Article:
Chapter 75. Erosion and Strength Degradation of an Elastic Modulus Graded Alumina-Glass Composite
- Todd Jessen and
- Ersan Ustundag
Published Online: 26 MAR 2008
Copyright © 2000 The American Ceramic Society
24th Annual Conference on Composites, Advanced Ceramics, Materials, and Structures: A: Ceramic Engineering and Science Proceedings, Volume 21, Issue 3
How to Cite
Panat, R. P., Jakus, K. and Ritter, J. E. (2000) Erosion and Strength Degradation of an Elastic Modulus Graded Alumina-Glass Composite, in 24th Annual Conference on Composites, Advanced Ceramics, Materials, and Structures: A: Ceramic Engineering and Science Proceedings, Volume 21, Issue 3 (eds T. Jessen and E. Ustundag), John Wiley & Sons, Inc., Hoboken, NJ, USA. doi: 10.1002/9780470294628.ch75
- Published Online: 26 MAR 2008
- Published Print: 1 JAN 2000
Print ISBN: 9780470375686
Online ISBN: 9780470294628
- AI composites;
- mechanical properties;
- microstructural analysis;
- flexural strength
Previous research has shown that Hertzian cone cracking is suppressed in ceramic composites whose elastic modulus increases with depth below the surface. The objective of this research was to determine if these modulus-graded composites would also exhibit superior resistance to particle impact damage. Therefore, impact damage with sharp and blunt particles was studied in monolithic and modulus-graded glassy alumina. The composite was fabricated by impregnating a dense, fine-grained alumina with an aluminosilicate glass having a lower elastic modulus than the alumina. This produced a functionally gradient composite with decreasing glass content below the surface, thus causing the elastic modulus to monotonically increase with depth. The aluminosilicate glass had a coefficient of thermal expansion and Poisson ratio the same as the alumina. Therefore, the composite had no macroscopic, long-range residual stresses.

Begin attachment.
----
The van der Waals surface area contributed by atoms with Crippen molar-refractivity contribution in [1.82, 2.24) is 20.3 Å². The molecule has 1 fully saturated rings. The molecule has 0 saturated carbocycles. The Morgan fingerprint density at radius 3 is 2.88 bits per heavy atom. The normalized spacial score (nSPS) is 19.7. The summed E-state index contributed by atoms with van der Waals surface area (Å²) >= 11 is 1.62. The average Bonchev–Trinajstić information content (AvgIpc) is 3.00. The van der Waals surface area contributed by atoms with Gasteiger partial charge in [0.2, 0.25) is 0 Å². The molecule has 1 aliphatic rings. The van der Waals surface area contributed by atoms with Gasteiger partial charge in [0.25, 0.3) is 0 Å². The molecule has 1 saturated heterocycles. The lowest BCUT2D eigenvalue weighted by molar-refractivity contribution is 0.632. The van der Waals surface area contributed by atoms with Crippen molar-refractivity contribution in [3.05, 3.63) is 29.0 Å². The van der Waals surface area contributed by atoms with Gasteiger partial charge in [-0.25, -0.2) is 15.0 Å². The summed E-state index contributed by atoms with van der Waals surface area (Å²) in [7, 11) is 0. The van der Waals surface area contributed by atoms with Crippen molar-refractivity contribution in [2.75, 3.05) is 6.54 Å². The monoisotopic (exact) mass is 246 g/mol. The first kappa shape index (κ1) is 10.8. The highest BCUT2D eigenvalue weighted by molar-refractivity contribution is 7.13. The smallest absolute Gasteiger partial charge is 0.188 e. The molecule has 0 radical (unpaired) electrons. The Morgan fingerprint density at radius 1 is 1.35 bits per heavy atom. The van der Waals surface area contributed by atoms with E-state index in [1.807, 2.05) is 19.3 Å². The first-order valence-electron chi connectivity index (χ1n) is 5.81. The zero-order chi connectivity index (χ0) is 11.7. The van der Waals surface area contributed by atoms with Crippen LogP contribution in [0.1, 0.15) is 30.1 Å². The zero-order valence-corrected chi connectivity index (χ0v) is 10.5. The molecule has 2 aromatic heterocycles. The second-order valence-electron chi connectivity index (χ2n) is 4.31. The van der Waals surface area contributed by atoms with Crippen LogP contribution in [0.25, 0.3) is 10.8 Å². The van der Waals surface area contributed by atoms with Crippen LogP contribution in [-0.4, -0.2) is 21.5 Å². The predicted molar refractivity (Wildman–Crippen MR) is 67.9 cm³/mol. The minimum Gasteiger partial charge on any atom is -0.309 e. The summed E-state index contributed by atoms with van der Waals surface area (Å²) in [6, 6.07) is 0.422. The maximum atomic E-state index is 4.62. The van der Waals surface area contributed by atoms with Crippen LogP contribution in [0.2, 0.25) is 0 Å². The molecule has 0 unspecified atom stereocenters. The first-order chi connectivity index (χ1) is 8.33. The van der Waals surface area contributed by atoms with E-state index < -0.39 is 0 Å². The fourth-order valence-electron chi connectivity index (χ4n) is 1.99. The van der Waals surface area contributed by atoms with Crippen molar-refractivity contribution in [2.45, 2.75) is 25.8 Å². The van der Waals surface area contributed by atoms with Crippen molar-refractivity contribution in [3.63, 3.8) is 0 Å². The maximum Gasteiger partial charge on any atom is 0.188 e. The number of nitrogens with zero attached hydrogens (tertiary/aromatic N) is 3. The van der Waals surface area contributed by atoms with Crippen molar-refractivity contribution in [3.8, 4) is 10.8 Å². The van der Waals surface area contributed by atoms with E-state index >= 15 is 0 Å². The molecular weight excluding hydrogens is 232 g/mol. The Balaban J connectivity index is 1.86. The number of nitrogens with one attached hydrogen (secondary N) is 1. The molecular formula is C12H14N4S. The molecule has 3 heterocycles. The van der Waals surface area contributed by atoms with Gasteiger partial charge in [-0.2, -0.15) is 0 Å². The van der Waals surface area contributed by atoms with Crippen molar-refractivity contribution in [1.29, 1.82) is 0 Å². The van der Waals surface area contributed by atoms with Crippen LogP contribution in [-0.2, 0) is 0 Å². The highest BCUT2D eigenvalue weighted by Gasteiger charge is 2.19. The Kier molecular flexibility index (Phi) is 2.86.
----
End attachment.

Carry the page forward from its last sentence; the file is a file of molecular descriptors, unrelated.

The sharp multi-particle impact (erosion) experiments were conducted with a slinger type apparatus. The blunt single impact experiments were conducted with small stainless steel balls using a particle accelerator gas-gun. In the case of the sharp particle impact experiments, erosive wear and strength degradation was measured as a function of depth below the surface. For the single impact experiments, the onset of ring cracking was determined and compared to that for monolithic alumina. These experiments were designed to give an insight into the effect of the alumina-glass microstructure and the corresponding elastic modulus gradient on the particle impact damage resistance of this composite.
It was found that the modulus-graded alumina exhibited the same erosive wear, post erosion strength, and ring crack formation, as did the monolithic alumina.